Well here I am late again for those of you hoping for an early theme at the Wednesday circle. Were here to make music and so far that has worked out pretty well. Anyway it is Bob Dylan’s birthday this week so for those who have not made up their mind that gives you at least 500 songs to choose from. Hope to see you Wednesday. Here are the highlights of the session: https://youtu.be/IBfDNDbJSws
As you know I have been recording most of what I hear in Zoom sessions and I frequently attempt to play along – muted, uninvited, so pretty much harmless, nobody has to know what I’m playing. Now with Sonobus we can record the output of a Zoom session AND my playing along apparently in sync. This means that my setup of Zoom and Sonobus is sufficient to support vocal harmony and small groups playing instruments. I’ll keep everyone up to day on my progress and I hope to manage a decent comp that I can playback for the circle.
Streaming Online Real-Time Jam Sessions Into Zoom Video Conferencing
By John Lyon
Deep Cove, North Vancouver, BC
Last Updated 30 April 2021
Before You Start
The concept of ‘signal chain’ is key to understanding and setting up these software interfaces. Conceptually, it’s similar to ruuning wires from your stage microphone, to your mixer, setting the levels, tone controls, and signal processing (reverb, compression, etc.), and running wires to your amp or your powered speakers. On your computer you need to run the signal from your microphone, to your USB audio interface, into your computer, and then into your online jamming software, then into a connecting ‘virtual’ device called Blackhole, then into Zoom, and from Zoom back out to your headphones. Keep this in mind as you study the processes described below.
Please note that this document focuses on the Mac computer, not Windows or Linux. While I know that everything described here can be done on these other platforms, I have only minimal experience with them.
Update 30 April 2021: I started learning by first installing and using the JackTrip online jamming software developed at the Stanford Centre For Computer Music and Acoustics (CCRMA). Since I have recently also been testing Jamulus and Sonobus streaming into Zoom, please note that the procedure I describe for streaming JackTrip into Zoom on the Mac is somewhat different than the procedure required for streaming Jamulus aned Sonobus. The difference to note is that JackTrip to Zoom requires that you create an ‘Aggregate Audio device’ using the ‘Audio MIDI Setup’ app which comes with your Mac, while Jamulus and Sonobus streaming into Zoom require that you create a ‘Stacked Audio Device’, and they do not require that you run the QJackCtl command on the Mac. This has been a ‘gotcha’ for me at times since I often switch between all three online jamming apps, and when I forget to switch between the ‘Aggregate’ device (JackTrip) and the ‘Stacked’ device (Jamulus and Sonobus), streaming into Zoom doesn’t work. If you only use one online jamming package, you can make the proper device your ‘default’ audio device, and indicate the ‘default’ device when setting up your online jamming software and Zoom. Because I switch between these apps, I have to explicitly set the audio devices every time.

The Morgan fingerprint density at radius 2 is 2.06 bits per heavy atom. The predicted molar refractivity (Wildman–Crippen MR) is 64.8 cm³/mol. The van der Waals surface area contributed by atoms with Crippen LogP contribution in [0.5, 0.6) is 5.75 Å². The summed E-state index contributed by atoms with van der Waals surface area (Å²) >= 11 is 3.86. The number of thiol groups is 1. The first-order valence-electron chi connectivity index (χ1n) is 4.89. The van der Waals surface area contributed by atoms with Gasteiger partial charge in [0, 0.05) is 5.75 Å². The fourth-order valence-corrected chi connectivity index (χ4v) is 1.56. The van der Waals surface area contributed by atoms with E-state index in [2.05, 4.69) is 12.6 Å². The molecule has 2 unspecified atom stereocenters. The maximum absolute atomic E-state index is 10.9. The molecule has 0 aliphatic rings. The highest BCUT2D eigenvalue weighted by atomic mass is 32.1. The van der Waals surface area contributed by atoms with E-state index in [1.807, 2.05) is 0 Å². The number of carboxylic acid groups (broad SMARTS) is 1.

This document describes the steps required to integrate Zoom and online jamming software JackTrip (with additions covering Jamulus and Sonobus), so that the low-latency audio stream from a JackTrip session, either peer-to-peer between two users, or Hub-client, with more than two users could be heard in real-time by all viewers of a Zoom session. This document is for Mac users, as I haven’t done the JackTrip/Zoom integration on Windows. It assumes you have already watched Jan Stoltenberg’s YouTube tutorial videos explaing how to install, set up and run qjackctl and JackTrip (see below for links), or better than the text version of JackTrip, you are using Aaaron Wyatt’s GUI version of JackTrip, QJackTrip (see below for links).
1. Follow either Jan Stoltenberg’s excellent YouTube tutorial series on setting up JackTrip on your Mac, or Synthia Cynthia Paine’s fine series of YouTube videos on setting up JackTrip on Windows 10.
The last two YouTube videos in Jan Stoltenberg’s presentation cover:
The integration of JackTrip online jamming software with a Digital Audio Workstation (DAW), in this case Ableton Live, but, using the same instructions, I was able to stream JackTrip audio signals into Logic Pro X on my Mac
The integration of a JackTrip low-latency audio stream into a session of the Zoom video conferencing software.
This document is a step-by-step summary of the process of setting up both the JACK Audio Connection Kit (JACK), Qjackctl, Jacktrip, Qjacktrip, and the Zoom app on the my Mac Mini, and streaming the Jamulus and Sonobus online jamming software into Zoom.
You will need to install the Blackhole Virtual Audio device on your Mac. It works on even the newest version of Mac OS, Big Sur. See Jan Stoltenberg’s last two JackTrip tutorials for instructions.
[News Flash: From the Blackhole web site, March, 2021: If you are using a multi-output device, due to issues with macOS a 2ch audio driver must be enabled and listed as the top device in the Multi-Output. This was a problem for me as I was experimenting with the 4-channel Behringer U-Phorria UMC404HD USB audio interface and I could not determine why it simply wasn’t working with Blackhole)